By Lauren Macias-Cervantes, Photos by Jenn Márquez and UTEP Communications
Dr. Natalicio on what she likes about El Paso:
“I love the desert, the sunshine, the weather, being able to live in two countries at once, and, most of all, I love the people here, starting with our UTEP students whose capacity to overcome any odds continues to be a source of joy to me.”
There are millions of books on how to achieve success in education. The industry is ever changing and challenging at best, but the answer is simple for The University of Texas at El Paso President Dr. Diana Natalicio: provide access and excellence. Accomplishing the combination is far from easy, in fact, the recognized global leader has often heard having both is not possible.
The visionary first came to UTEP in 1971 as a visiting assistant professor in the departments of linguistics and modern languages. She served as vice president for academic affairs, dean of liberal arts, chair of the modern languages department and professor of linguistics before being named president of the university in 1988.
This year marks 30 years as president. She is the longest-serving president of a public doctoral/research university currently in office. She is also the all-time longest-serving female president of a public doctoral/research university or four-year public university.
“I feel very happy and totally privileged to have had an opportunity over the past 30 years to work with a highly talented and committed UTEP faculty and staff members committed to making a difference in the lives of people in the Paso del Norte region through high-quality education, PreK-16,” said Natalicio. “The key has been my confidence in my colleagues whose willingness to challenge higher education policies and practices have transformed UTEP into a model national public research university delivering both access and excellence.”
Dr. Natalicio on inspiration:
“People come to work at UTEP because they know we have created a climate that will foster their success. They also come here because they believe in UTEP’s access and excellence mission. I have been inspired by many leaders throughout my career, especially those who are totally authentic in their leadership.”
During Dr. Natalicio’s tenure as president, UTEP’s enrollment has grown from 15,000 to more than 25,000 students and UTEP’s annual budget has increased from $65 million to nearly $450 million. That success hasn’t come without obstacles.
“The most difficult challenge has been the effort to increase awareness of the enormous talent of this region’s population and of the potential that, through education, it offered for enhanced prosperity and quality of life for all of us,” shared Dr. Natalicio.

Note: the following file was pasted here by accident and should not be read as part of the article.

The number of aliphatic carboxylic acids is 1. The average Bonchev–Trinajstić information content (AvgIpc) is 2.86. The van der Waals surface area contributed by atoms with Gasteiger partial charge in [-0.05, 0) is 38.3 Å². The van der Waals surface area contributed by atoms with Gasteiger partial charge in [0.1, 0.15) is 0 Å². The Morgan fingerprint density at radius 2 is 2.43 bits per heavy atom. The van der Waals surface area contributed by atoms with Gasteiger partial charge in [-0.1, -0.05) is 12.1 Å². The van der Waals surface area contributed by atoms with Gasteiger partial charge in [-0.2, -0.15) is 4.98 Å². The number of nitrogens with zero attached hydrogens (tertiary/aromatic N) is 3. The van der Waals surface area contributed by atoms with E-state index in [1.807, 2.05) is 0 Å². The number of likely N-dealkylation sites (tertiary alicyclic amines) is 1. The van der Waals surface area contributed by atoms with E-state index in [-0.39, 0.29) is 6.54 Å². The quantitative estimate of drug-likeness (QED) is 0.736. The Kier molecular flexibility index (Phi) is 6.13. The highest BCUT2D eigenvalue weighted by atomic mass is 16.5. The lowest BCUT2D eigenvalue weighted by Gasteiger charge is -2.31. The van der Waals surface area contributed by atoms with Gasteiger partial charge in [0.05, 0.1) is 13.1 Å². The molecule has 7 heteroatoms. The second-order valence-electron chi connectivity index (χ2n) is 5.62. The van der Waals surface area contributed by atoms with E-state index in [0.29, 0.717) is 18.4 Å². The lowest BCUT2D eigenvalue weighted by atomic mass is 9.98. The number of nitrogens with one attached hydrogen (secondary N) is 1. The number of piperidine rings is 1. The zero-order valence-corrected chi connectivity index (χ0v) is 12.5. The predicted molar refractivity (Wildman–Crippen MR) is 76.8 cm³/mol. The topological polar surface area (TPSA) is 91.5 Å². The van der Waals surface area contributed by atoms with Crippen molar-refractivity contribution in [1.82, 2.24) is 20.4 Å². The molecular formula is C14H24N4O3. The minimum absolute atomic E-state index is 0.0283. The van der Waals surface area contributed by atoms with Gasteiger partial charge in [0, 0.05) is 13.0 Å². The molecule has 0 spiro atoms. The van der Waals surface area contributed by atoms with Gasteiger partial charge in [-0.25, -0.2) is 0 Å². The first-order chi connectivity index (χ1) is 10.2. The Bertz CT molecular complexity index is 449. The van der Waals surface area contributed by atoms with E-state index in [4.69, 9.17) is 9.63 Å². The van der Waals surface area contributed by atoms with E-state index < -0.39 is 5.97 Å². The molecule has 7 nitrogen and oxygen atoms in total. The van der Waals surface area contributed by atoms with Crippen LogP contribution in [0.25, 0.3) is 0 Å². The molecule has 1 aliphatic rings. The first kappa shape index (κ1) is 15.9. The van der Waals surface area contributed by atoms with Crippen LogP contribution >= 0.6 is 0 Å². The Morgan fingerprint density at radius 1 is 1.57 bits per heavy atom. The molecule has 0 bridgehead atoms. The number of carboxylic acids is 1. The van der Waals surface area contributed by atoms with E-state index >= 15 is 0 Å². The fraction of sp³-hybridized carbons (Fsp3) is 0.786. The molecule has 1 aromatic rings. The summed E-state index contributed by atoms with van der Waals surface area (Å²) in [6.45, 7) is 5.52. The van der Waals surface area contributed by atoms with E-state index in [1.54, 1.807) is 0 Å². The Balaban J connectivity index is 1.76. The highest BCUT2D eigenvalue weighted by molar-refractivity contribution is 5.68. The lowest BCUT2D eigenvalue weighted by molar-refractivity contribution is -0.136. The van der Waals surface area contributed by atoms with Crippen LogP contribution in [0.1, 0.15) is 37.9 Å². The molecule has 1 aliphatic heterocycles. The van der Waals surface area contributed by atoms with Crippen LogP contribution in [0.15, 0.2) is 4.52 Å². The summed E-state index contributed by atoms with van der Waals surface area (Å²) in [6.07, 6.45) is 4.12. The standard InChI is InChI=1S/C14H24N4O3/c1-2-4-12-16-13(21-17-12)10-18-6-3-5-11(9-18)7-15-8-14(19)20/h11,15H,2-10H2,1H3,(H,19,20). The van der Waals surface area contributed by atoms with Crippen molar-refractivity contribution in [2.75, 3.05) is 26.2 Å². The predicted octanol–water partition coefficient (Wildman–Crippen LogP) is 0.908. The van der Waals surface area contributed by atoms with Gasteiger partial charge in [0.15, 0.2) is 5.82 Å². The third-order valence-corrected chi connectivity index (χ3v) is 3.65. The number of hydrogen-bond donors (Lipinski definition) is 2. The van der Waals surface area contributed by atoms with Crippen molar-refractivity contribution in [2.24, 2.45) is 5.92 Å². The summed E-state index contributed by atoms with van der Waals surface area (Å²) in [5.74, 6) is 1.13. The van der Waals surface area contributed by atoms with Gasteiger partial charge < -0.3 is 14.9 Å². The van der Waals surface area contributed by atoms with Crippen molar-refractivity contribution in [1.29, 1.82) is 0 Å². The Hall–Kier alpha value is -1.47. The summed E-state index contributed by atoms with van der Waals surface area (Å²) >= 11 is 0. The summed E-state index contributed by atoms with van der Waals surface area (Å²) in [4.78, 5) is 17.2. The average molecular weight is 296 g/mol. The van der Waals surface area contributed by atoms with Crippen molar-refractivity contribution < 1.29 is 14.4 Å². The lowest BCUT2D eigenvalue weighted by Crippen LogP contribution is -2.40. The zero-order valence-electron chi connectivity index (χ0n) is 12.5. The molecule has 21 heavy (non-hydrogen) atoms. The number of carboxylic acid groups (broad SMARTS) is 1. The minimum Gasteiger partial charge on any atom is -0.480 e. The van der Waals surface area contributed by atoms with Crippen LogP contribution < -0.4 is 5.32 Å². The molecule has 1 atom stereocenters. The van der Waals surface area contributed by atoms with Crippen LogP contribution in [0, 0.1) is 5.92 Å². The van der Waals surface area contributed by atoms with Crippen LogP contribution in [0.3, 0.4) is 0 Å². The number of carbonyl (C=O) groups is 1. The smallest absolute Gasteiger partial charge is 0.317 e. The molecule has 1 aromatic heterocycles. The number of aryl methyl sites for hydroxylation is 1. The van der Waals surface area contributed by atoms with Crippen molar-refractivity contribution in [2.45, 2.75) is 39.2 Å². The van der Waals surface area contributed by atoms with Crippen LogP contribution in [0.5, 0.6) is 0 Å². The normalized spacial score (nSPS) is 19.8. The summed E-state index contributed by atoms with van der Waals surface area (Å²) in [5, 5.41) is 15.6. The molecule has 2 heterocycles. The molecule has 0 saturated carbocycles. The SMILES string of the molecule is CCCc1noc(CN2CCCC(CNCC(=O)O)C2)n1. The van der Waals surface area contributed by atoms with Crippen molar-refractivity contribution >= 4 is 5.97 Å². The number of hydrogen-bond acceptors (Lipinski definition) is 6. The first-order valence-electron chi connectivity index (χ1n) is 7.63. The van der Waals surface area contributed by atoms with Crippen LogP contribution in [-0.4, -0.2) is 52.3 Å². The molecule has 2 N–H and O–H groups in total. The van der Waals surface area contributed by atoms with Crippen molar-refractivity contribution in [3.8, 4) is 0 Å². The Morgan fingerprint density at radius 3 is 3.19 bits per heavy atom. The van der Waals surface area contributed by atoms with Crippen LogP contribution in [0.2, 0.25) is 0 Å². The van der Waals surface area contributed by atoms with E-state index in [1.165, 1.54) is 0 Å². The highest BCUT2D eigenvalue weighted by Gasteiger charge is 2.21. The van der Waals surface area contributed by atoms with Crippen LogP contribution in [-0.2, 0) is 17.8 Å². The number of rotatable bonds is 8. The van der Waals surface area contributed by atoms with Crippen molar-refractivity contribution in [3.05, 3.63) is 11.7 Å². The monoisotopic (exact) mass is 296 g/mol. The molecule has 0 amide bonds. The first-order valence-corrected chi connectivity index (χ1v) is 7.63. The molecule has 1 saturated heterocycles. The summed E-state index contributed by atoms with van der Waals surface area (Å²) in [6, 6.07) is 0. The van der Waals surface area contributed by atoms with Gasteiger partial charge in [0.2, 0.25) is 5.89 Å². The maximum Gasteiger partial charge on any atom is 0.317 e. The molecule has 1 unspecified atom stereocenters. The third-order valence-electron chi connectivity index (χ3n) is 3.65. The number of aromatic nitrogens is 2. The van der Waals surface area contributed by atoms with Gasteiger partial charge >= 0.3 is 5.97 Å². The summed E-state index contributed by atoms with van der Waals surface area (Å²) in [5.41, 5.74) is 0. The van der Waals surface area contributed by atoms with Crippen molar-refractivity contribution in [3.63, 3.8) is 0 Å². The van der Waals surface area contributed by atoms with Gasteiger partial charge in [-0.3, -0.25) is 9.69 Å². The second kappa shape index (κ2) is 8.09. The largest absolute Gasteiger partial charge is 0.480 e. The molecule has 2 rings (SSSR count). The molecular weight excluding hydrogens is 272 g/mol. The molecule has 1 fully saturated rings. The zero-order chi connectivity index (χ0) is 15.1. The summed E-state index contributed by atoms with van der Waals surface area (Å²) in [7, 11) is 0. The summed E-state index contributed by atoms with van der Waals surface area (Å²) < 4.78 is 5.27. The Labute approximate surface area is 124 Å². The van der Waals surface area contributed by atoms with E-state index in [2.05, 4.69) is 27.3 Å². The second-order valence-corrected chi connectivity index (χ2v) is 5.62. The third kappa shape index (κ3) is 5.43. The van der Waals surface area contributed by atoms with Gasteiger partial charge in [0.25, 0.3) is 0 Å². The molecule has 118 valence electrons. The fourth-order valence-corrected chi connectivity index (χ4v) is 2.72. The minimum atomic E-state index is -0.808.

It is that belief in UTEP’s student body and the commitment to providing access and excellence that has resulted in an environment fertile with opportunities and inspires faculty and staff. The influence came early for UTEP Vice President for Student Affairs, Gary Edens, Ed.D.
“I met Dr. Natalicio as a student while I was serving in the student government association,” recalls Edens. “She was supportive while I was a student, and her enthusiasm has always been infectious. Throughout my career here in various roles, I have benefitted from amazing mentors and amazing faculty members. That has constantly been one of this institution’s strong points. She understands how important it is for the students to have that strength at their disposal, and she has made that our responsibility. I work harder every day because of her,” he said.
Patricia Witherspoon, Ph.D., echoes Edens’ sentiments. She worked for Dr. Natalicio for 17 years before retiring in August of 2017 as dean for the College of Liberal Arts.
“The most memorable, and sustained, characteristic of President Natalicio’s leadership has been her devotion to educating students in the Paso del Norte region … thereby giving them national and international opportunities for their careers and their lives,” said Witherspoon. “Staying true to that one principle will distinguish her presidency for decades to come. The second most important leadership factor she embodies is the inclusion of faculty and staff, at all levels, in all colleges, in UTEP’s educational effort. It takes the collaboration of many campus leaders to educate generations of students. It can’t be done by three or four people at the top of the administrative hierarchy. President Natalicio understands that and UTEP’s success is a reflection of that understanding,” she said.
Dr. Natalicio’s advice for women in business: